I feel faint a lot of the time, but haven't actually fainted.
Gorbs! I was thinking about you just the other day.
I just searched:
lyme disease hypotension
-- and there were quite a few hits. There seem to be different kinds of low blood pressure effects and types, but Lyme does affect the whole body's internal control system, including blood pressure and related things.
Does your doc have any comments or suggestions?
Hello Cousin ! - I was thinking about you too!!
I haven't spoken to my LLMD for ages - my GP said BP was fine.
I feel like Lyme has reared it's ugly head again - it is the first time I have had such a bad 'head rush' , I had to sit down and couldn't focus my eyes for what seemed like ages - I have been scared of another since - 3 days ago.
I have had a lot of stress of late and all my old symptoms are back with a few new ones.
I hope you are well.
'Happy New Year' to you and everyone here.
I have to move slowly when I move positions, like from laying down to sitting up and sitting up to standing. I have always had low blood pressure and I am worried it is even lower now with lyme?
Gorbs, I remember thinking when your treatment stopped that it seemed a bit on the short side, compared to what the Lyme docs follow here. Have you thought about going back for a follow up visit?
I've come to think that Lyme is so good at hiding out in the body that it can spring up and make itself known again, so checking in with the Lyme doc might not be a bad idea? Also, the little beasts seem to know the seasons, and now that the days are starting to get longer, it may be spring time for Lyme. Dunno.
Take care -- hope you feel better soon.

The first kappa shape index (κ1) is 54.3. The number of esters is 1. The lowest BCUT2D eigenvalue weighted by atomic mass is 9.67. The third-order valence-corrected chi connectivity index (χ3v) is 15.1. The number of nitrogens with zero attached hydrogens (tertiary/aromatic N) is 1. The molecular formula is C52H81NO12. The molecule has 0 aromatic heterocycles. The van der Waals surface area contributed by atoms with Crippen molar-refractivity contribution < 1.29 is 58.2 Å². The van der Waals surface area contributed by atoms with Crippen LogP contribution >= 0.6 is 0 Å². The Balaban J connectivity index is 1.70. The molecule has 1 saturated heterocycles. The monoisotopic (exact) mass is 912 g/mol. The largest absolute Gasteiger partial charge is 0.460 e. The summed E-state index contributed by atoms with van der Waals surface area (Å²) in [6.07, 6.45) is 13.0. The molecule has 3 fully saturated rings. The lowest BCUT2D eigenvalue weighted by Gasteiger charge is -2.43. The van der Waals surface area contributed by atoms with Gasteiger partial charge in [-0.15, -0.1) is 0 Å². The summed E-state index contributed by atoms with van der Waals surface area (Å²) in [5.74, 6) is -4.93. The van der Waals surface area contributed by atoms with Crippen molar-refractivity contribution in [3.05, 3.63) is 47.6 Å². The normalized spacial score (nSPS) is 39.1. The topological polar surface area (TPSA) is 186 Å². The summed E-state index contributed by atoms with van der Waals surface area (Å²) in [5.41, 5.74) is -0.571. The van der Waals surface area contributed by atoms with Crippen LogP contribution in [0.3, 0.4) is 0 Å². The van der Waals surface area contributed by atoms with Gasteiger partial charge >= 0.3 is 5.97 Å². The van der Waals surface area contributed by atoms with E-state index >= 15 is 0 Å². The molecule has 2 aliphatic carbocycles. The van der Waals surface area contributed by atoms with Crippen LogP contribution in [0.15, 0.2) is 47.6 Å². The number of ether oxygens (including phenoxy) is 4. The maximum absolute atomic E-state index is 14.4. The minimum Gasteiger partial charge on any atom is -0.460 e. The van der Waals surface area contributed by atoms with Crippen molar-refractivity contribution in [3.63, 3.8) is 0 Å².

Blood pressure can, from what I read, be affected by Lyme through several pathways. If you already have relatively low BP (as I do) then any further drop can hit hard.
Several years ago, when concern about too much salt and high blood pressure was all over the news, I cut way back on my salt intake, but now it turns out (from what I read) that only a very small percentage of people are affected badly by salt. I already have fairly low BP (90/50), and I now eat all the salt I want, and my BP doesn't budge. So I'm not salt-sensitive, it seems, and I feel better when I have a reasonable salt intake.
Lyme of course complicates all these things, so do talk with your Lyme doc about your BP issues. It is a real thing and not *at all* in your head.
and PS, Gorbs, the message I just posted to AllergyNerd goes for you too!
Yeah, I didn't think to mention BP when I had my 1st LLMD appt last week, oops.
Unless you're going back very soon for a follow up, I'd suggest you either call your doc's office and leave a message about the BP issues, or (and this is what I would do) write a short letter to the doc (typed is better, makes it easier for them to read) saying 'forgot to mention at my appointment on [date] a point that might be important: ___' and then describe briefly what it is that happens and the effect it has on you. And conclude with 'Please let me know if there is something I should do about this because I am concerned I might pass out.' or whatever it is you feel/think.
I find phone messages don't work well, because they get abbreviated and are the receptionist or nurse's impression of what they think you are talking about and just get stuffed into the file. Too many avenues for misunderstanding. But it's up to you.
and PS, I've started taking to appointments a very short list of symptoms or issues I want to talk to the doc about that day, no more than 5 items, and 3 is better. Take two copies, one for you to refer to and one to hand to the doc (not the nurse/receptionist). It helps guide the conversations and ensures YOUR concerns are surfaced. I got tired of getting shuffled thru appointments and being back home realizing things I really wanted to talk about never got discussed. So I take an agenda with me. Short, but it's MY agenda. :)